2
votes
2answers
85 views

What is the voltage of an average carpet static shock? Can you make it lethal?

I think I heard somewhere that it was in the thousands of volts, but it had extremely, extremely low amps. Could you somehow transform the current to make it larger or something? Or does the equation ...
1
vote
1answer
207 views

What determines the forward voltage drop for a diode?

I have always had the idea that the forward voltage drop in a semiconductor diode was related in a simple way to the bandgap energies in the semiconductor. However this is apparently not the case: ...
1
vote
2answers
26 views

How do I choose the right value of $r$ to find where the electric field is zero?

Sorry for the long question. I'm having a difficult time trying to explain my confusion. I have a positive point charge$\ Q_1 =+q$ at the origin and a negative point charge $\ Q_2 = -2q$ at $\ x=2$ ...
0
votes
3answers
72 views

How does the voltage across an inductor and a capacitor vary in series LCR circuit about resonance?

I am aware that at resonance, the voltage across the inductor and the capacitor are equal in magnitude and opposite in phase. However, I want to know how the voltage across $L$ and $C$ vary if I vary ...
0
votes
1answer
20 views

What is bias voltage and what is it's function in a Scan Tunneling Microscope?

I was reading about the Scan Tunneling Microscope and I read that a 'bias voltage' is needed to realize a current of electrons between the needle and the sample. I don't know what the definition of ...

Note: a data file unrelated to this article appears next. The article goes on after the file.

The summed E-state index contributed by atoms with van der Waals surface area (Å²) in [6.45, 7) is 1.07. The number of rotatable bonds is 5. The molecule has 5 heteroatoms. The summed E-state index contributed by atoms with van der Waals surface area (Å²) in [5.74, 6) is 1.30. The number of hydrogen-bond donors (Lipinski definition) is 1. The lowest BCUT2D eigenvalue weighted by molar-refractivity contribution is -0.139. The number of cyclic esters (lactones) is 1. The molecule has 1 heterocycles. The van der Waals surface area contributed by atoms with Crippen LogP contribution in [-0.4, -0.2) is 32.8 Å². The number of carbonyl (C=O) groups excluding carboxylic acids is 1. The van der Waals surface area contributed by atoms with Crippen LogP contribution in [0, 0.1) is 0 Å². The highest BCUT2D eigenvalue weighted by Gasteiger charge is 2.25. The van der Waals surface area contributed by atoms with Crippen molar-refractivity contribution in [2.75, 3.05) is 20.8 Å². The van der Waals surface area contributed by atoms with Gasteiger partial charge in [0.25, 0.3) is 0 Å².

0
votes
0answers
24 views

Induced-EMF in a parallel circuit, vs a series circuit?

I wanted to know the difference between the induced-EMF in a series circuit layout, vs a parallel circuit layout. In a series the current would stay the same,however, the induced-EMF would increase? ...
0
votes
1answer
38 views

Current and Resistance-Effects of the Length of the Wire

Two wires of the same material are both connected to a 9-V ideal battery. They have the same cross section area but wire 2 is twice longer than wire 1. Compare the following quantities by answering ...
0
votes
2answers
89 views

Why does a voltmeter give a positive reading for a path in the same direction as the electric field?

Straight from my textbook: If the direction of the path from initial location to final location is the same as the direction of the electric field, the potential difference is negative. Yet a ...
-1
votes
1answer
57 views

How to find the voltage?

How to find the voltage ? Given is the following mixed circuit below, every resistor has the value $1$ ohm, the current flow through the last resistor is $1$A and I have to find the voltage V ...